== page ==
On Tuesday, ISIS supporter Recep Tayyip Erdogan gave a speech that many have interpreted as a declaration of war on Syria. During a typical Erdogan rant, the Turkish Prime Minister stated, “Close to one million people died in Syria, and they continue dying. Where is the U.N.? What are they doing? We kept saying ‘patience, patience, patience’ but could not take it any more and entered Syria. We are there to bring justice. We are there to end the rule of the cruel Assad, who has been spreading state terror.”
This last sentence is the point of contention. After all, the original stated purpose of “Operation Euphrates” was to beat back ISIS, not to defeat Assad. However, shortly after the operation was launched (and long before then to informed observers) it was clear that Turkey’s main objective had nothing to do with defeating the terrorist organization it has supported since day one. Instead, it was clear that the intention of the operation was at least partially to break the Kurdish fighters in Northern and Northwestern Syria and prevent them from linking their cantons together on Turkey’s borders. In addition, it was always known that Turkey and Erdogan himself were conspiring to overthrow Assad and, for those who have followed the situation closely in Syria, Operation Euphrates Shield was nothing more than an extension of that war on Syria, albeit in a more direct military fashion.
Erdogan has repeated many times the “Assad must go” mantra but this is perhaps the first time he has suggested that Turkey is directly militarily involved in Syria for the purpose of overthrowing Assad. Still, it has been known for some time that Turkey desired a pretext to enter Syria militarily, even conspiring to commit a false flag attack in order to provide a justification for invasion.
The most concerning issue regarding Turkey in Syria is not so much Erdogan’s rhetoric, however, but the actual military moves being made by Turkey and the fighters it has been backing. This question is particularly relevant in al-Bab, a city currently held by ISIS in Northeast Aleppo but one that is being targeted by both Turkey and its forces (essentially ISIS fighters, FSA, etc.) and the Syrian military.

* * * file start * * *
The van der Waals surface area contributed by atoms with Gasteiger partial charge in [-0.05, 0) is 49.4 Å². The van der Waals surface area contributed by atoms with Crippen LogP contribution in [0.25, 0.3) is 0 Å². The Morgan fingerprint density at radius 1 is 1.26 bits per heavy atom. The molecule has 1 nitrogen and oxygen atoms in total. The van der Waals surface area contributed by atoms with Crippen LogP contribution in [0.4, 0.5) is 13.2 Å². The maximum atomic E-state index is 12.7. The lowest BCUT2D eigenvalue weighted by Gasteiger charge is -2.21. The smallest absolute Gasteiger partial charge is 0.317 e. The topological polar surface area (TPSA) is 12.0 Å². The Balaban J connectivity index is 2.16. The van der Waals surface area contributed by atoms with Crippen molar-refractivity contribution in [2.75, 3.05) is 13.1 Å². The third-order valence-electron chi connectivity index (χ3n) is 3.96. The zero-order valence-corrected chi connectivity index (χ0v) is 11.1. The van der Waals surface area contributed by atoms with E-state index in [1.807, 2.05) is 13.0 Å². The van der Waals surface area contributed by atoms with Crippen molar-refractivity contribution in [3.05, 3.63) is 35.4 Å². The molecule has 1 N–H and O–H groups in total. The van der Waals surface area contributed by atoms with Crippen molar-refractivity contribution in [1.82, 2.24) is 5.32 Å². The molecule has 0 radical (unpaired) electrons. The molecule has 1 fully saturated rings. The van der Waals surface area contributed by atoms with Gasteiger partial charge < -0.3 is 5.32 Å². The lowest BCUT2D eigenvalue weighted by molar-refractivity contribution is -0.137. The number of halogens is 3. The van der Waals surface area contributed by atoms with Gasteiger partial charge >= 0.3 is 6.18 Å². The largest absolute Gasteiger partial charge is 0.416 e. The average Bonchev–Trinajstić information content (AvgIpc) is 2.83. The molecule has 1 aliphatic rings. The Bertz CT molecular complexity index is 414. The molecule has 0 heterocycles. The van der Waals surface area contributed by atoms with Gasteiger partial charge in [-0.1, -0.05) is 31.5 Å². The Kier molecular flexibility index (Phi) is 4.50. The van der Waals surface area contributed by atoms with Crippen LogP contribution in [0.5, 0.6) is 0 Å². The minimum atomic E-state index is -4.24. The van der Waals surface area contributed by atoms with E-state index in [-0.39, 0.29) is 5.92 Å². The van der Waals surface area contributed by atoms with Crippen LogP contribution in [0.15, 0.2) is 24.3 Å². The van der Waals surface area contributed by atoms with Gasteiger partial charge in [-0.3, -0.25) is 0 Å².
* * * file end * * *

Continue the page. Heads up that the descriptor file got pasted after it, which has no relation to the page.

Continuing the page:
Their immediate challenge is securing al-Bab, an Islamic State-held city northeast of Aleppo which Kurdish-led fighters are racing to take, and which lies close to the front lines of Assad’s allies.Turkish-backed forces have made rapid gains since August, but largely through less heavily populated areas. Urban warfare around al-Bab is already taking a heavier toll. Five Turkish soldiers have been killed in the past week alone, three of them in a suspected Syrian government air strike.
“Right now the question is whether Russia will allow Turkey to seize al-Bab,” said the Muntasir Billah Brigade official.
“There’s a political equation here. It’s not about whether Turkey has enough tanks, soldiers and weapons, but whether there’s any room for such a move from Turkey in the equation.”
But, as mentioned above, the Syrian military is closing in on al-Bab as well. In fact, according to Ziad Fadel of Syrian Perspective, the Syrian military is only 5kms away from the city.
This will be a watershed moment in the history of this conflict in that it will bring the Turkish Army and the Syrian Army into possible direct confrontation. At a minimum, it will pit the Turk-supported terrorists of the FSA against the SAA. If, as I suspect, the FSA is destroyed, it might bring in the Turks to save them. Once this happens, Russia will intervene on Syrian soil essentially barring NATO from any excuse to assist Ankara. As of right now, the SAA is supported by the YPG. The army is at Tal ‘Unayb and Sha’aala moving toward Irziq which overlooks Al-Baab. Another report informs us that the SAA is only 1km away from forces aligned with Turkey under the title of “Euphrates Shield”.
Thus, there is the distinct possibility that al-Bab could bring Syrian and Turkish troops into direct military conflict with one another. Even more concerning is the possibility that a Turk/Syrian confrontation might lead to a Russian/Turk confrontation, itself a Russian/NATO confrontation that has disastrous implications for the world if restraint is not shown by all sides.
This is the danger of the increasingly brazen and erratic Erdogan and a NATO/U.S. power elite who remain intent on destroying the secular government of Bashar al-Assad. We are entering a very dangerous time as one token President prepares to step down while another prepares to step up.
Brandon Turbeville – article archive here – is the author of seven books, Codex Alimentarius — The End of Health Freedom, 7 Real Conspiracies, Five Sense Solutions and Dispatches From a Dissident, volume 1 andvolume 2, The Road to Damascus: The Anglo-American Assault on Syria, and The Difference it Makes: 36 Reasons Why Hillary Clinton Should Never Be President. Turbeville has published over 850 articles on a wide variety of subjects including health, economics, government corruption, and civil liberties. Brandon Turbeville’s radio show Truth on The Tracks can be found every Monday night 9 pm EST at UCYTV. His website is BrandonTurbeville.com He is available for radio and TV interviews. Please contact activistpost (at) gmail.com.